• Jessica Moore

Atman

Toshio Matsumoto, 1975


A propulsive exercise in style over substance, Toshio Matsumoto’s Atman exposes the fundamentals of horror through elevating its disparate aspects. Shooting frame by frame at 480 different positions, the camera appears to gyrate around Hannya-masked ‘Atman’, a name belonging to an early Buddhist deity often connected with destruction. Therein formal simplicity is compromised by volatility; rapid movement unwilfully guides us to ulterior terrains, and our distance as audience is thwarted by malevolence.


Matsumoto’s oeuvre is no stranger to the avant-garde; mirages of bewildering rapidity span his filmography. Known best for features Funeral Parade of Roses and Demons, his defining characteristic is his multi-dimensional, haptic approach to filmmaking. His films spill outward beyond the screen; they are unbounded vortexes of lyrical absurdity and violence. Above all else, they are unified by a sensibility towards movement, object and camera alike. Matsumoto’s decision to shoot Atman frame by frame yields emotional consequences both mesmeric and unsettling. Replaced by a succession of images, the film medium is reconfigured to confrontational staccato, or, in the words of William Burroughs on his own artistic experimentalism: ‘they atrophy and amputate spontaneous.’



Borrowing conclusions made by Susan Sontag, ‘photographs may be more memorable than moving images because they are a neat slice of time, not a flow’. That is, while streams of images create a sense of fluidity, each image ‘cancels its predecessor’, and the effect of this is an onslaught of information bracketed by aesthetic contradiction. Capturing real-time duration, typically that which emulates authentic experience, is no match for the jarring and affrontive encounter with a sequence of images perversely strung together. This is because, as Sontag claims, ‘photographs shock insofar as they show something novel.’ In Atman, Matsumoto layers confrontation image by image, aware that the film medium, ordinarily reassuring in its linearity, is destabilised by an assemblage of jump-cuts.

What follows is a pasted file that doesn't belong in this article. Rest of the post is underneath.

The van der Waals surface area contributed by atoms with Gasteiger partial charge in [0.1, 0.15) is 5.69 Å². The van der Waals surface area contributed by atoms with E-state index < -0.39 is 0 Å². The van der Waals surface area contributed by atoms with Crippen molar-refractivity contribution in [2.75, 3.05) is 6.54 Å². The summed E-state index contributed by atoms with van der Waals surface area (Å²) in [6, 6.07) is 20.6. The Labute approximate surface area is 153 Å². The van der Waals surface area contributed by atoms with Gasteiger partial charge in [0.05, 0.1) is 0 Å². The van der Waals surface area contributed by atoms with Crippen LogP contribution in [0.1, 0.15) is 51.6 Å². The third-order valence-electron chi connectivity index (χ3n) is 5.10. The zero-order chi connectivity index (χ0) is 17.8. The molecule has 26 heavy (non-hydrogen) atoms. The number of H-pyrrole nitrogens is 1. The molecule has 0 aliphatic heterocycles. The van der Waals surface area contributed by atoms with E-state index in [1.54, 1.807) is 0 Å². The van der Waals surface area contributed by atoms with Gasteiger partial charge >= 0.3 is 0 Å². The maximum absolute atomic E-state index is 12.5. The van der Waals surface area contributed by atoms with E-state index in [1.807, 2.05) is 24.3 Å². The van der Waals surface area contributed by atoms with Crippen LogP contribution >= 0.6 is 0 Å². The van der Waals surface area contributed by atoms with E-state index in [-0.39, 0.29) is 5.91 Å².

Matsumoto champions the physicality of encountering art: an emphatic transference of images, which, at home within the avant-garde, yields tangible ramifications. If horror aims to either nefariously or seismically wound us, Matsumoto toes the line between both. The disorientating experience of watching Atman is an embodied process, one which absolutely correlates to emotional terrorisation. Its lacerations are subtle at first, insidiously so as images worm through the mind, until, by the short’s end, its aesthetic sickens and brutalises; it is a burning task of cathexis if one dares endure it.